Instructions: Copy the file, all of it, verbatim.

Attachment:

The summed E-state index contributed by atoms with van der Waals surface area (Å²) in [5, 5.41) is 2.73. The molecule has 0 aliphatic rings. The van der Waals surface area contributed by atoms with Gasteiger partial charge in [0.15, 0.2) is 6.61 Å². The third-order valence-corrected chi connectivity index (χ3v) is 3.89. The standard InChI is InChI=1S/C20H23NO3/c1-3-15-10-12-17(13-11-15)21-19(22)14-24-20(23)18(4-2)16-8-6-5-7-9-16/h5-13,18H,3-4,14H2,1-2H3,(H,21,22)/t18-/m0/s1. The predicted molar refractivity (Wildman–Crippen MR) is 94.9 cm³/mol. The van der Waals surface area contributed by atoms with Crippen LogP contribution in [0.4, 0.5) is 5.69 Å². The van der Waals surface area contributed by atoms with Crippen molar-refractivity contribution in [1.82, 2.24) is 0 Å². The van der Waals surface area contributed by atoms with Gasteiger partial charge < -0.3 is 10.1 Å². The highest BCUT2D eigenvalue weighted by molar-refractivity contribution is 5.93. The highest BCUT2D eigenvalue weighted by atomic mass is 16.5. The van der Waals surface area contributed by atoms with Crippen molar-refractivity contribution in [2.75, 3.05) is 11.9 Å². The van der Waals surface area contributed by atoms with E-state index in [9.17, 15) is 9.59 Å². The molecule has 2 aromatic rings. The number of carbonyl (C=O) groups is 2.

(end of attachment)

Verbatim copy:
The summed E-state index contributed by atoms with van der Waals surface area (Å²) in [5, 5.41) is 2.73. The molecule has 0 aliphatic rings. The van der Waals surface area contributed by atoms with Gasteiger partial charge in [0.15, 0.2) is 6.61 Å². The third-order valence-corrected chi connectivity index (χ3v) is 3.89. The standard InChI is InChI=1S/C20H23NO3/c1-3-15-10-12-17(13-11-15)21-19(22)14-24-20(23)18(4-2)16-8-6-5-7-9-16/h5-13,18H,3-4,14H2,1-2H3,(H,21,22)/t18-/m0/s1. The predicted molar refractivity (Wildman–Crippen MR) is 94.9 cm³/mol. The van der Waals surface area contributed by atoms with Crippen LogP contribution in [0.4, 0.5) is 5.69 Å². The van der Waals surface area contributed by atoms with Crippen molar-refractivity contribution in [1.82, 2.24) is 0 Å². The van der Waals surface area contributed by atoms with Gasteiger partial charge < -0.3 is 10.1 Å². The highest BCUT2D eigenvalue weighted by molar-refractivity contribution is 5.93. The highest BCUT2D eigenvalue weighted by atomic mass is 16.5. The van der Waals surface area contributed by atoms with Crippen molar-refractivity contribution in [2.75, 3.05) is 11.9 Å². The van der Waals surface area contributed by atoms with E-state index in [9.17, 15) is 9.59 Å². The molecule has 2 aromatic rings. The number of carbonyl (C=O) groups is 2.